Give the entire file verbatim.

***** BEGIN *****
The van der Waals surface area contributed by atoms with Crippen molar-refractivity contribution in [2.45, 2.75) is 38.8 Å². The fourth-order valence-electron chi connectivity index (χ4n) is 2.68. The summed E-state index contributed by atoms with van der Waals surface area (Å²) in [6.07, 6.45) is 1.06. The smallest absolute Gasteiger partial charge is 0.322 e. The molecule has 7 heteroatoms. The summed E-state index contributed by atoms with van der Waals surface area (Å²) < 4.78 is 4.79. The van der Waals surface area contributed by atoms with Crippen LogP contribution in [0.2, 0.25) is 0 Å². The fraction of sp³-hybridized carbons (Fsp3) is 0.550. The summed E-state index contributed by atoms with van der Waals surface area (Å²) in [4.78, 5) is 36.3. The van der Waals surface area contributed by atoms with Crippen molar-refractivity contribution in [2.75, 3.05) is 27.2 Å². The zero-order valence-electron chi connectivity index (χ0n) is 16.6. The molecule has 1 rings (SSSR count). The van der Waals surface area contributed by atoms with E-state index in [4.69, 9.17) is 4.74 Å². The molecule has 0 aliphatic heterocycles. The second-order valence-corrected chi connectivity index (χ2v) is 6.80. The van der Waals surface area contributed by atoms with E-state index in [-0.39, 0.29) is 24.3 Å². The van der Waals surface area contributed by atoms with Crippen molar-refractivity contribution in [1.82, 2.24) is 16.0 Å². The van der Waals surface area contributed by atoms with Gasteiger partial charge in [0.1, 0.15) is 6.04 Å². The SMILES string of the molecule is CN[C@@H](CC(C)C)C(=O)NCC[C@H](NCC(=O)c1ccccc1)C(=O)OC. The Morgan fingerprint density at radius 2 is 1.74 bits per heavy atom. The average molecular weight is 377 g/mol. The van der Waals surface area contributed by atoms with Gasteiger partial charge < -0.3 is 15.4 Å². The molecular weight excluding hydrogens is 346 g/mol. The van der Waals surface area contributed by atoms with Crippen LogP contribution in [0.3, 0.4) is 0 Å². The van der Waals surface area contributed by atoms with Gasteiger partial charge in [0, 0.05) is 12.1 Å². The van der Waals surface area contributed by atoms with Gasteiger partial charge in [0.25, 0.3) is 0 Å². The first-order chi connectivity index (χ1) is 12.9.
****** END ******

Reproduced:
The van der Waals surface area contributed by atoms with Crippen molar-refractivity contribution in [2.45, 2.75) is 38.8 Å². The fourth-order valence-electron chi connectivity index (χ4n) is 2.68. The summed E-state index contributed by atoms with van der Waals surface area (Å²) in [6.07, 6.45) is 1.06. The smallest absolute Gasteiger partial charge is 0.322 e. The molecule has 7 heteroatoms. The summed E-state index contributed by atoms with van der Waals surface area (Å²) < 4.78 is 4.79. The van der Waals surface area contributed by atoms with Crippen LogP contribution in [0.2, 0.25) is 0 Å². The fraction of sp³-hybridized carbons (Fsp3) is 0.550. The summed E-state index contributed by atoms with van der Waals surface area (Å²) in [4.78, 5) is 36.3. The van der Waals surface area contributed by atoms with Crippen molar-refractivity contribution in [2.75, 3.05) is 27.2 Å². The zero-order valence-electron chi connectivity index (χ0n) is 16.6. The molecule has 1 rings (SSSR count). The van der Waals surface area contributed by atoms with E-state index in [4.69, 9.17) is 4.74 Å². The molecule has 0 aliphatic heterocycles. The second-order valence-corrected chi connectivity index (χ2v) is 6.80. The van der Waals surface area contributed by atoms with E-state index in [-0.39, 0.29) is 24.3 Å². The van der Waals surface area contributed by atoms with Crippen molar-refractivity contribution in [1.82, 2.24) is 16.0 Å². The van der Waals surface area contributed by atoms with Gasteiger partial charge in [0.1, 0.15) is 6.04 Å². The SMILES string of the molecule is CN[C@@H](CC(C)C)C(=O)NCC[C@H](NCC(=O)c1ccccc1)C(=O)OC. The Morgan fingerprint density at radius 2 is 1.74 bits per heavy atom. The average molecular weight is 377 g/mol. The van der Waals surface area contributed by atoms with Gasteiger partial charge < -0.3 is 15.4 Å². The molecular weight excluding hydrogens is 346 g/mol. The van der Waals surface area contributed by atoms with Crippen LogP contribution in [0.3, 0.4) is 0 Å². The van der Waals surface area contributed by atoms with Gasteiger partial charge in [0, 0.05) is 12.1 Å². The van der Waals surface area contributed by atoms with Gasteiger partial charge in [0.25, 0.3) is 0 Å². The first-order chi connectivity index (χ1) is 12.9.